The tattered remnants of Batman’s costume suggest that this creature was once a man. There’s great-looking stitching across the various parts of the Batsuit. The torn portions are sculpted and painted to show hanging, shredded fabric.

Speaking of hanging, shredded parts, let’s take a look at that cape.

 

 

 

I don’t feel like the artist’s intention was fully realized here. The wings and the cape are, by necessity, separate pieces from the main body. The wings come packed unassembled and have to be plugged into the figure. This is fine, but the points where the wings meet the torso are unsightly and don’t blend into the profile of the figure at all. Maybe this is how James Groman envisioned them, but to me it looks ugly. If there had been recesses sculpted around the sockets so that the wings blended at least a little and didn’t look so obviously stuck-on I would have preferred that. As it is they don’t even plug fully into those sockets, leaving the connection point visible from above.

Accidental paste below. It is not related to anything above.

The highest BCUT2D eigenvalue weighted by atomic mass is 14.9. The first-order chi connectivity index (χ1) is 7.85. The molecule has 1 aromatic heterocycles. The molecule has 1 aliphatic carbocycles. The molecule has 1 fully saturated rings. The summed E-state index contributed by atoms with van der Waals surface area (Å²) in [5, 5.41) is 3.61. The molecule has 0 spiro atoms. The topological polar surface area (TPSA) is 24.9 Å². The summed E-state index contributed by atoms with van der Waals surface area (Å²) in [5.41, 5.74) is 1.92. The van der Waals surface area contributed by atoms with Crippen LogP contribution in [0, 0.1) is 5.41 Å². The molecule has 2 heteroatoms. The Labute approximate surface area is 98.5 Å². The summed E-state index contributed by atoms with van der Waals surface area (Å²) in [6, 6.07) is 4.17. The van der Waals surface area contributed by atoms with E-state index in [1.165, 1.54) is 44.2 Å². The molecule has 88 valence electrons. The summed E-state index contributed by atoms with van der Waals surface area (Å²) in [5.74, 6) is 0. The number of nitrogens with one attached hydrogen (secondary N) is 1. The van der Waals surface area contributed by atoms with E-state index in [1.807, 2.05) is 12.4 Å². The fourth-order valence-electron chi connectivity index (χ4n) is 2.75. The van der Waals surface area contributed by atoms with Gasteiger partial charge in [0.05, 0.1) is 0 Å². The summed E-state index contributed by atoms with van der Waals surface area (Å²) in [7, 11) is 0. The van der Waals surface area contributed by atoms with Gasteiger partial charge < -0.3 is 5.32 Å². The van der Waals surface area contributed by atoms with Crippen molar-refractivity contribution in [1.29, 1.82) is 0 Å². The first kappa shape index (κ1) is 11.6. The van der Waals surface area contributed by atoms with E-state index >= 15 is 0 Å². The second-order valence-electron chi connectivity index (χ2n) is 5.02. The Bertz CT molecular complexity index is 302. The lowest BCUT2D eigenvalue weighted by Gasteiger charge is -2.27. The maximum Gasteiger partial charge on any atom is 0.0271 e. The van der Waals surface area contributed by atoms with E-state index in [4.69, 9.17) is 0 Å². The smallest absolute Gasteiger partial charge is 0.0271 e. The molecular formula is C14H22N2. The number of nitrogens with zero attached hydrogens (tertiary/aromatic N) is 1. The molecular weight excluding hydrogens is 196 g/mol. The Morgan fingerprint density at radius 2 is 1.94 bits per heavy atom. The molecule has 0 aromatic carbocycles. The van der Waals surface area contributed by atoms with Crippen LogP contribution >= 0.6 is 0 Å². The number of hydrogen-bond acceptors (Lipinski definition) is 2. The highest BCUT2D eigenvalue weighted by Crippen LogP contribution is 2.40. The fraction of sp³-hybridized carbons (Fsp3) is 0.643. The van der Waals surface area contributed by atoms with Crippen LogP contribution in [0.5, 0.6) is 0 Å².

As for the cape, the point where it joins the body is terrible. Some effort was made to blend the seam into the design of the cape by creating jagged edges rather than a straight line that would disrupt the shape of the sculpt. This would be a sound design idea except that the cape was not attached exactly right, so the jagged seam is an eyesore and the cape seems to hang slightly to the left of how it’s designed to.